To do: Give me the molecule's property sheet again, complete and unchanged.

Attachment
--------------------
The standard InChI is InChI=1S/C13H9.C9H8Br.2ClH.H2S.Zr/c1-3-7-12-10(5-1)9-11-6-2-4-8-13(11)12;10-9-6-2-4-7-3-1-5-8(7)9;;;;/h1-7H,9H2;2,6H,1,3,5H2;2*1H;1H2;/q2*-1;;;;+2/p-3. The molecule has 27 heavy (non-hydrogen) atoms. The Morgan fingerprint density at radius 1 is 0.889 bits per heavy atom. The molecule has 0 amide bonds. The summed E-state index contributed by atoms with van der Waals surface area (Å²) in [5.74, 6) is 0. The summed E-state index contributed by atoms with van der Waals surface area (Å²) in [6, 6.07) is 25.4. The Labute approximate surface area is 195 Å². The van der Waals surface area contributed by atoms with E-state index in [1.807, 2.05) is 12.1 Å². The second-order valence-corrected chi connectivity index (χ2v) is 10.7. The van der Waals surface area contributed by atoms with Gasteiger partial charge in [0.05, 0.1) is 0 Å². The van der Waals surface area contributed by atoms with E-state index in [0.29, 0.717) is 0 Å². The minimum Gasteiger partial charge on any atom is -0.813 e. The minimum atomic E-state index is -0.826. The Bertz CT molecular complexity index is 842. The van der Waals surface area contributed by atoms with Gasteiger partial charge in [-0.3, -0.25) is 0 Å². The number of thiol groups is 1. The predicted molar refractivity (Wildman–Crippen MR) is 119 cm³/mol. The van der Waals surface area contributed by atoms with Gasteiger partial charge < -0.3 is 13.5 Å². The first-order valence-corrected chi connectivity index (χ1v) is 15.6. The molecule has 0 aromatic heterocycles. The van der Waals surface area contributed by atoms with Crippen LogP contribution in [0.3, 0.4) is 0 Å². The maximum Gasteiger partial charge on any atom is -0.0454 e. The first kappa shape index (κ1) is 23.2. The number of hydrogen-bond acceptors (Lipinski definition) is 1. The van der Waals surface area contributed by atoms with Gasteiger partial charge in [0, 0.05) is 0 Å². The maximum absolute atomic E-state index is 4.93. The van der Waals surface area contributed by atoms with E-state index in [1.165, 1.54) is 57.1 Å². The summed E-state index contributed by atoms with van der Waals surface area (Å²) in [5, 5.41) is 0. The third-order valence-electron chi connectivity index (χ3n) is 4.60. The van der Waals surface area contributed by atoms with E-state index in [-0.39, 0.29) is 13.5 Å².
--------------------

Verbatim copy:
The standard InChI is InChI=1S/C13H9.C9H8Br.2ClH.H2S.Zr/c1-3-7-12-10(5-1)9-11-6-2-4-8-13(11)12;10-9-6-2-4-7-3-1-5-8(7)9;;;;/h1-7H,9H2;2,6H,1,3,5H2;2*1H;1H2;/q2*-1;;;;+2/p-3. The molecule has 27 heavy (non-hydrogen) atoms. The Morgan fingerprint density at radius 1 is 0.889 bits per heavy atom. The molecule has 0 amide bonds. The summed E-state index contributed by atoms with van der Waals surface area (Å²) in [5.74, 6) is 0. The summed E-state index contributed by atoms with van der Waals surface area (Å²) in [6, 6.07) is 25.4. The Labute approximate surface area is 195 Å². The van der Waals surface area contributed by atoms with E-state index in [1.807, 2.05) is 12.1 Å². The second-order valence-corrected chi connectivity index (χ2v) is 10.7. The van der Waals surface area contributed by atoms with Gasteiger partial charge in [0.05, 0.1) is 0 Å². The van der Waals surface area contributed by atoms with E-state index in [0.29, 0.717) is 0 Å². The minimum Gasteiger partial charge on any atom is -0.813 e. The minimum atomic E-state index is -0.826. The Bertz CT molecular complexity index is 842. The van der Waals surface area contributed by atoms with Gasteiger partial charge in [-0.3, -0.25) is 0 Å². The number of thiol groups is 1. The predicted molar refractivity (Wildman–Crippen MR) is 119 cm³/mol. The van der Waals surface area contributed by atoms with Gasteiger partial charge < -0.3 is 13.5 Å². The first-order valence-corrected chi connectivity index (χ1v) is 15.6. The molecule has 0 aromatic heterocycles. The van der Waals surface area contributed by atoms with Crippen LogP contribution in [0.3, 0.4) is 0 Å². The maximum Gasteiger partial charge on any atom is -0.0454 e. The first kappa shape index (κ1) is 23.2. The number of hydrogen-bond acceptors (Lipinski definition) is 1. The van der Waals surface area contributed by atoms with Gasteiger partial charge in [0, 0.05) is 0 Å². The maximum absolute atomic E-state index is 4.93. The van der Waals surface area contributed by atoms with E-state index in [1.165, 1.54) is 57.1 Å². The summed E-state index contributed by atoms with van der Waals surface area (Å²) in [5, 5.41) is 0. The third-order valence-electron chi connectivity index (χ3n) is 4.60. The van der Waals surface area contributed by atoms with E-state index in [-0.39, 0.29) is 13.5 Å².